Biolumina | 2017
PerformanceRevenue increased 8% to an estimated $27 million
Plans“We want to make sure that people who work here love it and want to be part of our future. If they are growing professionally, then the organization grows as a result”
— Kirsten Kantak
Prediction“Drugs will continue to be brought to market much more quickly via breakthrough designations with FDA (and Prime in the E.U.)”
— Kirsten Kantak
When Kirsten Kantak returned from Europe two years ago to take the reins as president of Biolumina, it ushered in a period of renewal for the New York–based Omnicom subsidiary. She spent the next 12 months revisiting the agency's culture and values before rolling out, mid-2016, a fresh vision and mission based around the simple notion of curiosity.
“Curiosity is at the heart of ideas,” Kantak explains. “It's about asking questions, learning, growing, and imagining something new and different. It has forward momentum and can help build teams, careers, and brands. It's about challenging ourselves and our clients, and it permeates everything we do.”
Underpinning the new vision is a new set of agency values: open mind, brave heart, ready hands.
Kantak declines to discuss financials, employee numbers, or assignment details, but claims that revenue increased in 2016 from the previous year. MM&M estimates that Biolumina generated $27 million in revenue in 2016, up from $25 million in 2015. Kantak also claims that business is up in the first few months of 2017.
“We didn't pitch a great deal in 2016 because we were so busy,” Kantak notes. “Luckily, we were assigned a couple of pieces of business without having to pitch at all, which from an agency's perspective is an amazing thing.”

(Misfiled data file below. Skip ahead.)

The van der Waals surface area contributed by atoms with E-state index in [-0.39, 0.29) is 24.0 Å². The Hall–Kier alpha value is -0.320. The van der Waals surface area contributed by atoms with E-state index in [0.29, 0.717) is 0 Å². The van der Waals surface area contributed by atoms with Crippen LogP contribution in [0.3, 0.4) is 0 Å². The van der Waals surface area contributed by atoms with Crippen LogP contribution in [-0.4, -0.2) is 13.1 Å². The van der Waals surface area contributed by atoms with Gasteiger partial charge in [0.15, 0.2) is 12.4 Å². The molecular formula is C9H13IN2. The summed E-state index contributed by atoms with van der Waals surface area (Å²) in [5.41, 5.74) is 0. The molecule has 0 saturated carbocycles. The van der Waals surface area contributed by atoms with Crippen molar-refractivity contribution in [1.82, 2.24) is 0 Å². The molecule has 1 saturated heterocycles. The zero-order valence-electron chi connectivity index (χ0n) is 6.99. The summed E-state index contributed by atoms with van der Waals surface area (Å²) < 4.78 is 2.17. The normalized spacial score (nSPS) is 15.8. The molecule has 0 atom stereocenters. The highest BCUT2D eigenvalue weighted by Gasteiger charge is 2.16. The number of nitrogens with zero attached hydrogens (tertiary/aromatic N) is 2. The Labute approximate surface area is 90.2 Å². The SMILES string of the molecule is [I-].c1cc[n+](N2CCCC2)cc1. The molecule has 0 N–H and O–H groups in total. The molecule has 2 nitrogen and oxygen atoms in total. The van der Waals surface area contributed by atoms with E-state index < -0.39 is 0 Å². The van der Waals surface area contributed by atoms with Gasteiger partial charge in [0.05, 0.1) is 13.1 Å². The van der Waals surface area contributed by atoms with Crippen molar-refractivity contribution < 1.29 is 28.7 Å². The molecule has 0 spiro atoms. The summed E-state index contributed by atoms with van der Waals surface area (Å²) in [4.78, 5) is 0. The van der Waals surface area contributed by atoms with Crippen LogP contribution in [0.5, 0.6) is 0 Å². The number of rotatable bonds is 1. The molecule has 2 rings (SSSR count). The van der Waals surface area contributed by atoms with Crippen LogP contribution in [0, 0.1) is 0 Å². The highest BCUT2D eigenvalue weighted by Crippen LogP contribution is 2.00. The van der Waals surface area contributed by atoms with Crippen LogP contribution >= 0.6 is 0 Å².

Biolumina emerged from Harrison & Star in 2008 to handle conflict business from Novartis Oncology. Novartis remains Biolumina's biggest client; the agency works across several brands (Signifor LAR, Sandostatin LAR, Kisqali, Afinitor, and Tyverb) and on the firm's breast-cancer franchise. Biolumina's client roster also includes Agios (ivosidenib), Array (binimetinib and encorafenib), Genentech (polatuzumab vedotin), and Pierre Fabre (encorafenib), each in oncology.
“The growth in oncology is explosive because the science is advancing so rapidly,” says Kantak. “It has some of the most exciting, most innovative research going on. Some of these groundbreaking drugs give you chills.”
However, the sheer number of new oncology molecules has brought its own share of marketing challenges. “It can be difficult to connect with oncologists, because there are so many more brands trying to interact with them,” she says.
“And innovative brands that maybe have a small diagnostic influence often come from small companies that don't have big numbers, so you have to find ways in which to deliver really targeted messages.”
Biolumina made a handful of significant creative hires in 2016, adding industry veteran Gerry McLaughlin as SVP, executive creative director, from H4B Catapult, and Valerie Wagner as SVP, associate creative director, from Harrison & Star. Kantak also flags the addition of David Lubofsky, who joined the firm as VP, group art and UX supervisor.
“David's a digital innovator,” she says. “He's the person we go to for digital questions, for brainstorming, for what's the cool new technology. He's got some amazing ideas, which he's starting to implement in a lot of the brands we work with.”
As for the remainder of 2017, Kantak expects that Biolumina will continue to grow and strive to complete interesting work for its clients — and to stay curious, of course.